Time for Australia to recognise Palestine? Editorial March 2017.

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Bruce Duncan.

Palestine: The Separation Wall, MissyKel. flickr cc.

World leaders are still struggling with the implications of the Trump Administration. They are watching closely to see how firmly the new US President sticks to his campaign pledges, and how much he is prepared to listen to experienced advisors.

Trump caused confusion with his recent disjointed remarks to the Israeli Prime Minister, Benjamin Netanyahu, but it was not clear if Trump was abandoning a two-state solution for the Palestine issue. Our own Prime Minister Malcolm Turnbull had a chance to reiterate Australia’s support for a two-state settlement for Palestine when Netanyahu briefly visited Australia, but instead attacked UN resolutions against Israel for its contravention of international law. This SPC newsletter looks at these issues in its lead article.

Social Policy Connections has been delighted to have two prominent speakers at its recent public forums.

Bill Armstrong. Genuine development: what it involves

Bill Armstrong AO spoke on 22 February on how aid and welfare are no substitutes for genuine development, either in Indigenous communities, or overseas. He was critical of how government funding for some aid agencies had resulted in their agendas drifting away from direct community development and community-to-community collaboration, and instead towards involvement in Australia’s perceived national interests in business, trade, and security issues. He insisted that the best results for genuine development come from long-term collaboration with local communities in ways which empower them to stand up for their rights and shape their own futures. See Bill Armstrong: Volunteering with Attitude, by Robin Davies. SPC captures some of Bill’s incisive address on Youtube.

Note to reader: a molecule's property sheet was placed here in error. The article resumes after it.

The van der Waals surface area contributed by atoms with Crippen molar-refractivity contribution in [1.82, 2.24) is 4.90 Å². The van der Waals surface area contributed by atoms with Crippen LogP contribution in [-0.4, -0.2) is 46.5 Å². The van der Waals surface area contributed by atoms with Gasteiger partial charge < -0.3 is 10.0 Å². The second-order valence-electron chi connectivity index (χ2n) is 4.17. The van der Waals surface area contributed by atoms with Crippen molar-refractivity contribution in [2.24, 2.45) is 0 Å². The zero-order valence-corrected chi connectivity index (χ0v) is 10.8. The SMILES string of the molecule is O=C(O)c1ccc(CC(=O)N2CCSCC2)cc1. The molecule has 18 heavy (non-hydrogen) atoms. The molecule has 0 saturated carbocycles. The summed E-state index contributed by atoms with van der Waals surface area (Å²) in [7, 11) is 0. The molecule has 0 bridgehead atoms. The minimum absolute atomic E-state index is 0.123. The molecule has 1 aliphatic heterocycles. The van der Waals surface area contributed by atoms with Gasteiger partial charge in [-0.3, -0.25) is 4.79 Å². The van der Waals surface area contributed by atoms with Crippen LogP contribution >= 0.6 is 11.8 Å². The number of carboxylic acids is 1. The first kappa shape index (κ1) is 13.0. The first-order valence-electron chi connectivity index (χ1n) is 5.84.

Bill has vast experience in development work. An apprentice fitter and turner, Bill worked for five years with the Young Christian Workers Movement (YCW) before beginning a career in international development with the Overseas Service Bureau, later named Australian Volunteers International, in which he was CEO for 20 years. In the 1970s, he was national coordinator of the Churches International Development Education Program, Action for World Development. He was president of the Australian Council for International Development (ACFID) from 1993 to 1997.

He is currently co-chair of Indigenous Community Volunteers, and has had a long involvement with Timor Leste, for three years chairing the City of Port Philip’s Friends of Covalima/Suai in Timor Leste.

Josh Cullinan. Exploited workers demand just wages

Another splendid speaker for SPC was Josh Cullinan, who has been prominent in exposing the massive exploitation of low-paid workers in major retail and fast food outlets. Josh spoke on his campaign at SPC on 30 November last year, and sections of this are posted on Youtube. Josh has worked in the Australian trade union movement for 15 years, and his work for casual workers won him the ACTU Best Workplace Campaign of the Year Award in 2013. He has campaigned for workers at Bakers Delight, Hungry Jacks, 7/11 stores, and Coles. He honed his leadership skills in the Young Christian Workers movement between 1996 and 2002.

Josh was dismayed at the deals made by the conservative Shop, Distributive & Allied Employees Association with major employers, including Coles, Woolworths, and McDonald’s, at the cost of workers’ wage entitlements. He has launched a new union to represent these workers, the Retail & Fast Food Workers Union (RAFFWU). More than 250,000 workers have been short-changed at a saving to big business of some $300million.

The new union is strongly opposed to the recent cuts in penalty rates for many young workers. Its volunteers and supporters are making contacts with employees in hundreds of workplaces around Australia.

 

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